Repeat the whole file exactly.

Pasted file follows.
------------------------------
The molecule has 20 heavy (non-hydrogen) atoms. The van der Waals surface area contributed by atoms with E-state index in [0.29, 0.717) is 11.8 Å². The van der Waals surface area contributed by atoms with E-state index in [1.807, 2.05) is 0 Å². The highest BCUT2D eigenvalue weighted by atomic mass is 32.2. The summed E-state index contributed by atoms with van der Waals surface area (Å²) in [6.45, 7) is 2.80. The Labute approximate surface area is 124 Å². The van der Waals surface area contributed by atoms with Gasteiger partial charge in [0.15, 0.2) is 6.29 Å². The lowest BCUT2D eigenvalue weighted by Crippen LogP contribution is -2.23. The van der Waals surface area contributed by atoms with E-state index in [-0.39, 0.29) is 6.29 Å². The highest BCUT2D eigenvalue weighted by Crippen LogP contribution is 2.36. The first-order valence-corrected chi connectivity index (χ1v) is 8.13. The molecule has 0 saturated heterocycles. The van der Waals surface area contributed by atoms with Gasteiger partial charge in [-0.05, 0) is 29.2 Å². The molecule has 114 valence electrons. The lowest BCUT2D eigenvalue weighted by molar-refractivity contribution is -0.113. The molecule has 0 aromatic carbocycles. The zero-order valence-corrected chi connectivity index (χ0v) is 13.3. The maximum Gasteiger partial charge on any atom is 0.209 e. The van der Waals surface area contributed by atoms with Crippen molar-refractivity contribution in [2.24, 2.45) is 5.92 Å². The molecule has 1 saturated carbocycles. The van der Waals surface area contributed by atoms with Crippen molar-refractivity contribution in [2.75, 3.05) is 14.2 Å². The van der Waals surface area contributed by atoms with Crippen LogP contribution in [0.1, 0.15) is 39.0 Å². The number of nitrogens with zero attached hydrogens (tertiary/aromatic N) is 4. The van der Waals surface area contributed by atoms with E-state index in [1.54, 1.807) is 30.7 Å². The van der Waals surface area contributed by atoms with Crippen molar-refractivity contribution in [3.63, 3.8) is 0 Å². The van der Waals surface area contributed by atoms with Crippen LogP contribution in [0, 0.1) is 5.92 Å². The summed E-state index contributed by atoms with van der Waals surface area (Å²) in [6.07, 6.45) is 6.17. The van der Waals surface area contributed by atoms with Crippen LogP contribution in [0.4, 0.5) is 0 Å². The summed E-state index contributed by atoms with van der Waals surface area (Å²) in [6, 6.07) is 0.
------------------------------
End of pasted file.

The molecule has 20 heavy (non-hydrogen) atoms. The van der Waals surface area contributed by atoms with E-state index in [0.29, 0.717) is 11.8 Å². The van der Waals surface area contributed by atoms with E-state index in [1.807, 2.05) is 0 Å². The highest BCUT2D eigenvalue weighted by atomic mass is 32.2. The summed E-state index contributed by atoms with van der Waals surface area (Å²) in [6.45, 7) is 2.80. The Labute approximate surface area is 124 Å². The van der Waals surface area contributed by atoms with Gasteiger partial charge in [0.15, 0.2) is 6.29 Å². The lowest BCUT2D eigenvalue weighted by Crippen LogP contribution is -2.23. The van der Waals surface area contributed by atoms with E-state index in [-0.39, 0.29) is 6.29 Å². The highest BCUT2D eigenvalue weighted by Crippen LogP contribution is 2.36. The first-order valence-corrected chi connectivity index (χ1v) is 8.13. The molecule has 0 saturated heterocycles. The van der Waals surface area contributed by atoms with Gasteiger partial charge in [-0.05, 0) is 29.2 Å². The molecule has 114 valence electrons. The lowest BCUT2D eigenvalue weighted by molar-refractivity contribution is -0.113. The molecule has 0 aromatic carbocycles. The zero-order valence-corrected chi connectivity index (χ0v) is 13.3. The maximum Gasteiger partial charge on any atom is 0.209 e. The van der Waals surface area contributed by atoms with Crippen molar-refractivity contribution in [2.24, 2.45) is 5.92 Å². The molecule has 1 saturated carbocycles. The van der Waals surface area contributed by atoms with Crippen molar-refractivity contribution in [2.75, 3.05) is 14.2 Å². The van der Waals surface area contributed by atoms with Crippen LogP contribution in [0.1, 0.15) is 39.0 Å². The number of nitrogens with zero attached hydrogens (tertiary/aromatic N) is 4. The van der Waals surface area contributed by atoms with E-state index in [1.54, 1.807) is 30.7 Å². The van der Waals surface area contributed by atoms with Crippen molar-refractivity contribution in [3.63, 3.8) is 0 Å². The van der Waals surface area contributed by atoms with Crippen LogP contribution in [0, 0.1) is 5.92 Å². The summed E-state index contributed by atoms with van der Waals surface area (Å²) in [6.07, 6.45) is 6.17. The van der Waals surface area contributed by atoms with Crippen LogP contribution in [0.4, 0.5) is 0 Å². The summed E-state index contributed by atoms with van der Waals surface area (Å²) in [6, 6.07) is 0.